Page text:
In this article, we’re going to build a simple sentiment analysis platform using Flask, a lightweight web application framework. Our platform will be able to classify a movie review as either positive or negative. We’ll use the IMDB dataset to build a simple sentiment analysis model, save it, and host it on Heroku. We’ll use Gunicorn to serve our model.
We assume that the user has prior experience with the following:
You can preview what we’ll be working on here. Our focus will be on building a simple model and moving it to production. We won’t be focusing on parameter tuning and feature engineering, so we won’t have the best model accuracy, but feel free to do so outside of this guide.
In the first section of this article, we’ll work on our simple sentiment analysis model, and in the second section we’ll work with Flask to move the model to production.
Section 1: Building the classifier
Loading in the reviews
Let’s edit the IMDB dataset and add a Review column for identifying the reviews and a status column to signify if the review was positive or negative. We kick it off by importing pandas for data manipulation and numpy for scientific computation. We then use the pandas read_csv utility to load in our text dataset.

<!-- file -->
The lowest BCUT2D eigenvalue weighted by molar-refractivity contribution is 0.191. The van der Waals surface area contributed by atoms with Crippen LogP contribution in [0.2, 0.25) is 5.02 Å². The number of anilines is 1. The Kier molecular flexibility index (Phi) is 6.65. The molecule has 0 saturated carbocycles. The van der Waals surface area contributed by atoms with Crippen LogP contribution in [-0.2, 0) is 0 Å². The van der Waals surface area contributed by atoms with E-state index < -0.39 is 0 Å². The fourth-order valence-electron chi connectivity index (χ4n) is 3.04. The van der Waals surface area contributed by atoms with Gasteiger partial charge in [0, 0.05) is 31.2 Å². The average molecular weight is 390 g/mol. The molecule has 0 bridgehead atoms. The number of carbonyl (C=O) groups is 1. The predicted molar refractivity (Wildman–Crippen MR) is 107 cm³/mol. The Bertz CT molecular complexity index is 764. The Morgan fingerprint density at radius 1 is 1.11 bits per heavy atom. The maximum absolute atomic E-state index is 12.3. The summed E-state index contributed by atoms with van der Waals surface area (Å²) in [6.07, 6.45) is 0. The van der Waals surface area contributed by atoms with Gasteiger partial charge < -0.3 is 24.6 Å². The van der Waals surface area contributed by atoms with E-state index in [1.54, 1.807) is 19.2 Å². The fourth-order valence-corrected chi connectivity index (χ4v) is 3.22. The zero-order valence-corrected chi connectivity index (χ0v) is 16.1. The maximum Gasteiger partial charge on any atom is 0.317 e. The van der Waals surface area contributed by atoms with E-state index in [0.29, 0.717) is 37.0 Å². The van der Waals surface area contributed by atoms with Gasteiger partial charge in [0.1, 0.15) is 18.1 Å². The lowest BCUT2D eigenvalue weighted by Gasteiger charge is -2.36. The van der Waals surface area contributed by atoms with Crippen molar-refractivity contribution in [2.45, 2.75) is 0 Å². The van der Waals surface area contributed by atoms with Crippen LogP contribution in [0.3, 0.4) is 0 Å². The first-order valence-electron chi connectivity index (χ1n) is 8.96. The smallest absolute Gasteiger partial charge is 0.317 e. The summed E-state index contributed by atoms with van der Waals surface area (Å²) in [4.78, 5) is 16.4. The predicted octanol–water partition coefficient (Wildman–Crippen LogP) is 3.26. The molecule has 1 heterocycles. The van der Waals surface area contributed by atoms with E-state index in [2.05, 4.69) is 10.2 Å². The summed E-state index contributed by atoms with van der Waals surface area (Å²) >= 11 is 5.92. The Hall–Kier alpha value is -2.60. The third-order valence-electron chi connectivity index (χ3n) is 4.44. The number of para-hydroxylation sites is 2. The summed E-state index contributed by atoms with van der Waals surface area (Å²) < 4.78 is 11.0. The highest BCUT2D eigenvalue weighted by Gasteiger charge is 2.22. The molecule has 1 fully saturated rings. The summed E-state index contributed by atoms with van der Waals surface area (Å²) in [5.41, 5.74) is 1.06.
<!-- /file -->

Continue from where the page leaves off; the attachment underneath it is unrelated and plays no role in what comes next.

Our dataset is tab separated; therefore, we use the delimiter as t to denote a tab separated dataset. If you load your dataset at this point you’ll get some errors at a later point due to the quotation marks found in the reviews. In order to avoid these errors we add quoting = 3 parameter which tells pandas to ignore the quotation marks.
import numpy as np import pandas as pd df = pd.read_csv('imdb_labelled.txt', delimiter = 't', engine='python', quoting = 3)
Cleaning the dataset
In order to be able to work with these reviews we need to do a few things, such as removing punctuation marks and stop words. Stop words are common words in English that don’t tell us anything about the polarity of a review. Such words include the, that, and a
Another thing we need to do is reduce the words to their root form. For example, if we have the words “loved” and “loving” we can use the root form of that word, “love”. This will help us reduce the number of words used for our model.
We’ll then convert all the words to lowercase. We shall use the re python utility to remove punctuation marks. We use the NLTK utility to remove stop words and the WordNetLemmatizer utility from NLTK to reduce the words to their dictionary root form.
import re import nltk nltk.download('stopwords') nltk.download('wordnet') from nltk.corpus import stopwords from nltk.stem import WordNetLemmatizer
Stemmers vs. Lemmatizers
Stemmers use an algorithmic approach of removing prefixes and suffixes, and the result may not be an actual dictionary word. Using the PorterStemmer we obtain the corpus below. As you can see, some of the words are not actual dictionary words. For example, in this case we can see that the word movie was converted to movi.